Among serious crimes, child homicide is a rather rare event. However, the killing of children stirs up a special type of emotion in society that pales other criminal acts. This study examines the relevancy of three possible community-level explanations for child homicide: social deprivation, female empowerment, and social isolation. The social deprivation hypothesis posits that child homicide results from lack of resources in communities. The female empowerment hypothesis argues that a higher female status translates into a higher level of capability to prevent child homicide. Finally, the social isolation hypothesis regards child homicide as a result of lack of social connectivity. Child homicide data, aggregated by US postal ZIP codes in California from 1990 to 1999, were analyzed with a negative binomial regression. The results of the negative binomial analysis demonstrate that social deprivation is the most salient and consistent predictor among all other factors in explaining child homicide victimization at the ZIP-code level. Both social isolation and female labor force participation are weak predictors of child homicide victimization across communities. Further, results from the negative binomial regression show that it is the communities with a higher, not lower, degree of female labor force participation that are associated with a higher count of child homicide. It is possible that poor communities with a higher level of female employment have a lesser capacity to provide the necessary care and protection for the children. Policies aiming at reducing social deprivation and strengthening female empowerment possess the potential to reduce child homicide in the community.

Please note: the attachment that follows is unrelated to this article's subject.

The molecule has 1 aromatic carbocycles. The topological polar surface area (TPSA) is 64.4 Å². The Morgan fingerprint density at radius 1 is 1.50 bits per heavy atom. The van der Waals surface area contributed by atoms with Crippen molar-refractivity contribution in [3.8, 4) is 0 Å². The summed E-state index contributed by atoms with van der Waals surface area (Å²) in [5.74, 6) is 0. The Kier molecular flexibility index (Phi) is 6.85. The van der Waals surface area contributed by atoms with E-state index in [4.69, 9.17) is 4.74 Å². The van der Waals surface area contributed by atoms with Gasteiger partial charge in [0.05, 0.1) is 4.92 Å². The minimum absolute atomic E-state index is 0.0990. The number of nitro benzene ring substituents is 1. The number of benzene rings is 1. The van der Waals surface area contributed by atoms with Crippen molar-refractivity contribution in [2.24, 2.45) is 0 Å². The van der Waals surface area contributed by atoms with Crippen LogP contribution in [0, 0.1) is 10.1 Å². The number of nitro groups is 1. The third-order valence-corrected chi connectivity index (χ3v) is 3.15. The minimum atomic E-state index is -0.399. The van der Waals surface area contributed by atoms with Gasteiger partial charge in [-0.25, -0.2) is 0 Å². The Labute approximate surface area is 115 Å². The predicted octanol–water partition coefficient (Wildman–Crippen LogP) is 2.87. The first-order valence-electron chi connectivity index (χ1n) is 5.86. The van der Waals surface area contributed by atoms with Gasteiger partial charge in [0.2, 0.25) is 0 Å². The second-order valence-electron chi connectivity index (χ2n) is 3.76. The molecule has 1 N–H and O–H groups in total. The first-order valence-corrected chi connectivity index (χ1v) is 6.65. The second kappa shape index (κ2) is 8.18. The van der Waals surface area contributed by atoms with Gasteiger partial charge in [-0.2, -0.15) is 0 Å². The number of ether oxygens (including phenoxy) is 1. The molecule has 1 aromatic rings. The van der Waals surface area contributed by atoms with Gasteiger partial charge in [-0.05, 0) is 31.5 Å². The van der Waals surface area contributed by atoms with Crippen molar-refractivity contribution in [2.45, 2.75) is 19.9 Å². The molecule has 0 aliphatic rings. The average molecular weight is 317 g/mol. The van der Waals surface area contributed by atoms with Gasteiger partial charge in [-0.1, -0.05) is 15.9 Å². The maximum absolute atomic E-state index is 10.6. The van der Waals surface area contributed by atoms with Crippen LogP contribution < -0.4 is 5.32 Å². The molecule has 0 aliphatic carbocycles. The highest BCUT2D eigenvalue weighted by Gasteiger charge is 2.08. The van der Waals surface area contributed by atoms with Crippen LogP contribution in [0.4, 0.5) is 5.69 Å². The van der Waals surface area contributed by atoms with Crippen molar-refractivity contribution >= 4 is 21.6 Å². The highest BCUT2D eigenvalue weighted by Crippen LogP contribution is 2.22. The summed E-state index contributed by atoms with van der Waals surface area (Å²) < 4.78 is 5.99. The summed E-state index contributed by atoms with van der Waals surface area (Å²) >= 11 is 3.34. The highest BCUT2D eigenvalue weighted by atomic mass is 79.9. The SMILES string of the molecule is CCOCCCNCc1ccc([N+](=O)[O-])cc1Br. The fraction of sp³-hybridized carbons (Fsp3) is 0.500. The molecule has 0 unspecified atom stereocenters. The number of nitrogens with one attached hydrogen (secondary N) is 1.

In recent years, the social economy is increasingly seen as a viable means to address social problems. Social enterprises, as well as public projects and initiatives targeted to meet social purposes, offer organizational models that assume heterogeneity, flexibility and adaptability to the ‘real world and real problems’. Despite the growing popularity of social initiatives, decision makers still face a paucity in what concerns the available models and tools to adequately assess its sustainability, and its impacts, notably the nature of its contribution to economic growth. This study was carried out at the local level, by analyzing the social impact initiatives and projects promoted by the Municipality of Albergaria-a-Velha (Câmara Municipal de Albergaria-a-Velha -CMA), a municipality of 25,000 inhabitants in the central region of Portugal. This work focuses on the challenges related to the qualifications and employability of citizens, which stands out as one of the key concerns in the Portuguese economy, particularly expressive in the context of small-scale cities and inland territories. The study offers a characterization of the Municipality, its socio-economic structure and challenges, followed by an exploratory analysis of multiple sourced data, collected from the CMA's documental sources as well as from privileged informants. The purpose is to conduct detailed analysis of the CMA's social projects, aimed at characterizing its potential impact for the model of qualifications and employability of the citizens of the Municipality. The study encompasses a discussion of the socio-economic profile of the municipality, notably its asymmetries, the analysis of the social projects and initiatives, as well as of data derived from inquiry actors involved in the implementation of the social projects and its beneficiaries. Finally, the results obtained with the Better Life Index will be included. This study makes it possible to ascertain if what is implicit in the literature goes to the encounter of what one experiences in reality.